The analysts lowered their fourth-quarter profit estimate for Wachovia to 55 cents a share from $1.10.
"Everyone keeps hoping that the worst is over, but we expect to see continued negative news as the fallout from the subprime lending spree spreads," said Walter O'Haire, senior analyst at financial research and consulting firm Celent.
"The hangover is not only painful, but there is no near end in sight," he said. "To complicate matters, there is still disagreement on how to best arrive at a 'market value' for various complex debt derivatives [and] securities, since almost no one wants to own the paper and there is little to no market for it today."
Friday, November 2, 2007
After hitting five-year lows a day earlier, financial stocks continued to slide on Friday as investor concerns focused on Merrill Lynch and Washington Mutual. In the past few days, concerns seemed to shift from the companies' poor judgment and weak risk management to the possibility that business practices may not pass regulators' tests.
Shares of Merrill Lynch & Co. fell more than 7% Friday, retreating in the face of a Wall Street Journal report that the company has engaged in deals with hedge funds to delay when it had to record losses on risky mortgage-backed securities.
Washington Mutual may have to set aside some $412 million to $2.1 billion in extra reserves if a lawsuit filed by New York state's attorney general against the mortgage lender succeeds, a Keefe Bruyette & Woods analyst estimated on Friday.
U.S. stocks on Friday shifted in and out of positive territory as investors weighted a surprisingly strong October jobs report and an unexpected rise in factory orders against ongoing credit-related upheaval in financial stocks.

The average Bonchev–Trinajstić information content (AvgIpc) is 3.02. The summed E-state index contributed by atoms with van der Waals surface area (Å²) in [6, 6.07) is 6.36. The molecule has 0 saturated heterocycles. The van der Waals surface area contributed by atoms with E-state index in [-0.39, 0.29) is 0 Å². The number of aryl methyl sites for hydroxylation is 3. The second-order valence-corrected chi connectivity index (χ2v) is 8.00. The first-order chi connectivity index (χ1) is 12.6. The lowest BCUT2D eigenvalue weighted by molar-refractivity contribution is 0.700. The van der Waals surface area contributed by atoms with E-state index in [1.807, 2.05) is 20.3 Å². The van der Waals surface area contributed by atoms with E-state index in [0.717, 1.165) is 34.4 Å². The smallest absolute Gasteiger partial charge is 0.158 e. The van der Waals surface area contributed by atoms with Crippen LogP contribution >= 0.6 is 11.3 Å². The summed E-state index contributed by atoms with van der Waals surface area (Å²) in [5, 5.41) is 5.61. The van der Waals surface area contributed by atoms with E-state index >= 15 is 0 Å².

Deutsche's Mayo estimates $10 bln in fourth-quarter write-downs
Deutsche Bank analyst Mike Mayo estimates there will be more than $10 billion in new write-downs during the fourth quarter, including $4 billion each at Citigroup bln subprime hit, Goldman estimates
UBS may take a subprime-related hit of $5.2 billion in the fourth quarter, according to Richard Ramsden, an analyst at Goldman Sachs. He calculated the estimated write-down based on the performance of credit-default spreads since the end of September.
Senate Banking Committee Chairman Christopher Dodd says Merrill Lynch & Co.'s $161.5 million exit package for former Chairman and Chief Executive Officer Stan O'Neal may revive efforts in Congress to give shareholders more power to curb CEO salaries.
Meredith Whitney, whose downgrade of Citigroup Inc. shares helped wipe out $369 billion in U.S. stock market value, said she was the only analyst on Wall Street with the guts to say the bank may cut its dividend.
Commercial Mortgage Lender Five Stars Mortgage continues offering cutting edge products to the National Mortgage Markets. Hard Money Commercial Loans are also being offered by the Commercial Loan Provider.
Shares in Barclays fell as much as 8% to hit two-and-a-half year lows on Friday amid market talk of funding worries and speculation it is telling analysts to trim profit forecasts.
Men like Jim Chanos and Bill Ackman will be watching the collapsing share prices of companies such as Ambac and MBIA with a sense of triumph -- and the warm glow that comes from turning a fine profit. Both hedge-fund managers have long held short positions on the equities of one or other of these bond insurers -- known as monolines -- and have not been shy about condemning their business models or risk positions.